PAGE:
At the hospital, they did multiple x-rays of her face, her arms, and her hand. After getting all the blood cleaned up, we learned that her entire face had been in the dog's mouth. His upper canines went into the skin of her lower right eyelid, scratching the right half of her face as he let her go. His lower canines scraped under her left jaw without breaking the skin, but creating a wide abrasion. We were thankful that his teeth had not been any closer to her eye, so there doesn't appear to be any damage to the eyeball at all.
We also realized that he really didn't want to hurt her. He was just letting her know that he did not want to leave the barn. Knowing how he can crush a full-grown raccoon between his jaws in one bite, we know he could have crushed her face. That knowledge is terrifying and yet it is somewhat redeeming in a bizarre, twisted way. It could have been so much worse.
Physically, she will heal. The doctor glued the bites on her face and "loosely" stitched up the bites on one arm. The doctor said they don't like to stitch up dog bites because it's better to let them "drain" -- or bleed. It lowers the risk of infection, so they only stitch up or glue whatever is really necessary. They didn't stitch or glue anything for almost three hours, and all of the injuries were still bleeding/draining at that point -- which they pointed out was a good thing. It was just a little surreal to see something bleeding for so long. The skin around her right eye is black and swollen, and both of her forearms have areas swollen as large as oranges.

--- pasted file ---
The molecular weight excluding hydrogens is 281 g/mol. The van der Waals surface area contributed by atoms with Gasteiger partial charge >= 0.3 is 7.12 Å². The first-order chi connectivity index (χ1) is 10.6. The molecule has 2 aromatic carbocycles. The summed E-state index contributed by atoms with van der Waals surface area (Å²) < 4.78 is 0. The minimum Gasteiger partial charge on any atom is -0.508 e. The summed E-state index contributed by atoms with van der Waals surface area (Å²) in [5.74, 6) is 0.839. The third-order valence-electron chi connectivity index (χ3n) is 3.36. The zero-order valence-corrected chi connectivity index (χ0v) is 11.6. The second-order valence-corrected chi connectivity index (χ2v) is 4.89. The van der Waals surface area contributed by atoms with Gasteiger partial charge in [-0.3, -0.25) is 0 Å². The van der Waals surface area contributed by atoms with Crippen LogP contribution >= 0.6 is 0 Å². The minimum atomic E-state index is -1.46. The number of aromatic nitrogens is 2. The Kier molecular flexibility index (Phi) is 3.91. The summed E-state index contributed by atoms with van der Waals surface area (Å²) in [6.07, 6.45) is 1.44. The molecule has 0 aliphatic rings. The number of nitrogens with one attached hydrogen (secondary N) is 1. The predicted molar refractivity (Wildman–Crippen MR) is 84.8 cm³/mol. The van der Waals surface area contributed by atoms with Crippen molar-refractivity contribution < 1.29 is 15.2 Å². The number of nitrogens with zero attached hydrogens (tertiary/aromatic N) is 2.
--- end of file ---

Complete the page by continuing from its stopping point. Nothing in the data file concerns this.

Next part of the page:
Mentally, I think healing will be harder. She never stopped crying for more than a couple minutes from the time she realized she had been bitten until ... well, I'm not sure. I left her room just before I started writing this post, and she was still trying not to cry. She said the pain wasn't "that bad," but she was exhausted and yet afraid to go to sleep. "Nightmares can be so scary," she said. I told her to think about happy things and then wanted to grab the words in mid-air before they reached her ears. I laid down on her bed next to her with my hand on her shoulder, hoping that would make her feel better than my ridiculous attempts at conversation. I couldn't think of anything to say that wouldn't sound trite or silly or ridiculous. I remembered when she was 6 years old and I would read aloud the Laura Ingalls Wilder books. From her safe bedroom in the Chicago suburbs, we thought it sounded so exciting to live a simpler life on a farm.
It was obvious what the nurses felt, even though they didn't admit their feelings openly. One spoke jovially to Margaret about having her own dominant alpha dog at home, but another asked seriously, "What are you going to do with the dog?" when Margaret was taken out for x-rays. "We're discussing it right now," Mike said. When she was giving us the discharge information, she said that the report would be turned over to animal control and they'd be calling us on Monday. I asked her what that meant, and she said they'd want to know about the dog's vaccine history and what we were planning to do with him.
And that brings me to the hardest decision that I've ever had to make. I know Sovalye has saved the lives of many animals on this farm when he protected them from predators. He has probably saved the lives of many more than we will ever know, because he was usually working when we were sleeping. Up until a couple months ago, he had been an outstanding guardian. It seems to be the zenith of cruelty and ungratefulness to put him down, but it seems irresponsible to let him continue to live.